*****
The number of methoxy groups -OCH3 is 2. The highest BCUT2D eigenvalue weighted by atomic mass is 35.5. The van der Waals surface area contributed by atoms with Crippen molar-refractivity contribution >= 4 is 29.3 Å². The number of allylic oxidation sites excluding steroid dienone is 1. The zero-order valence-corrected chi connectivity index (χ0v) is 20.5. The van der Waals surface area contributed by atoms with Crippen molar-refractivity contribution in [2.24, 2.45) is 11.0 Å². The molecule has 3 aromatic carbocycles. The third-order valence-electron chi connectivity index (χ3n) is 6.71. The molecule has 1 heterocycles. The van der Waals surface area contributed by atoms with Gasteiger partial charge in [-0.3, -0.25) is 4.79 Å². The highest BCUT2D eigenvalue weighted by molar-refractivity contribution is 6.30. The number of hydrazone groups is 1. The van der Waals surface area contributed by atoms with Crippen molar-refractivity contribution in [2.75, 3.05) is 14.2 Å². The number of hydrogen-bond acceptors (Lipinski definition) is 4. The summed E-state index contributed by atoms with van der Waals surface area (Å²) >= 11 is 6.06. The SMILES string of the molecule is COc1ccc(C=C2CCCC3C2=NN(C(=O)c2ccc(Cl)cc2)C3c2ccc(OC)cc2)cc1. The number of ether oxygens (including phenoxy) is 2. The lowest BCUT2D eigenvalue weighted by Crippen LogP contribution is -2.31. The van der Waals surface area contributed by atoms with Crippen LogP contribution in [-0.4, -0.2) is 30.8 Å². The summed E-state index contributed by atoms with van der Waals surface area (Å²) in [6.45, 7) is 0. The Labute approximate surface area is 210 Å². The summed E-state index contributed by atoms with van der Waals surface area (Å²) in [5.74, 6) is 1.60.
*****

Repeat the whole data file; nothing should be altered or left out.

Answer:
The number of methoxy groups -OCH3 is 2. The highest BCUT2D eigenvalue weighted by atomic mass is 35.5. The van der Waals surface area contributed by atoms with Crippen molar-refractivity contribution >= 4 is 29.3 Å². The number of allylic oxidation sites excluding steroid dienone is 1. The zero-order valence-corrected chi connectivity index (χ0v) is 20.5. The van der Waals surface area contributed by atoms with Crippen molar-refractivity contribution in [2.24, 2.45) is 11.0 Å². The molecule has 3 aromatic carbocycles. The third-order valence-electron chi connectivity index (χ3n) is 6.71. The molecule has 1 heterocycles. The van der Waals surface area contributed by atoms with Gasteiger partial charge in [-0.3, -0.25) is 4.79 Å². The highest BCUT2D eigenvalue weighted by molar-refractivity contribution is 6.30. The number of hydrazone groups is 1. The van der Waals surface area contributed by atoms with Crippen molar-refractivity contribution in [2.75, 3.05) is 14.2 Å². The number of hydrogen-bond acceptors (Lipinski definition) is 4. The summed E-state index contributed by atoms with van der Waals surface area (Å²) >= 11 is 6.06. The SMILES string of the molecule is COc1ccc(C=C2CCCC3C2=NN(C(=O)c2ccc(Cl)cc2)C3c2ccc(OC)cc2)cc1. The number of ether oxygens (including phenoxy) is 2. The lowest BCUT2D eigenvalue weighted by Crippen LogP contribution is -2.31. The van der Waals surface area contributed by atoms with Crippen LogP contribution in [-0.4, -0.2) is 30.8 Å². The summed E-state index contributed by atoms with van der Waals surface area (Å²) in [6.45, 7) is 0. The Labute approximate surface area is 210 Å². The summed E-state index contributed by atoms with van der Waals surface area (Å²) in [5.74, 6) is 1.60.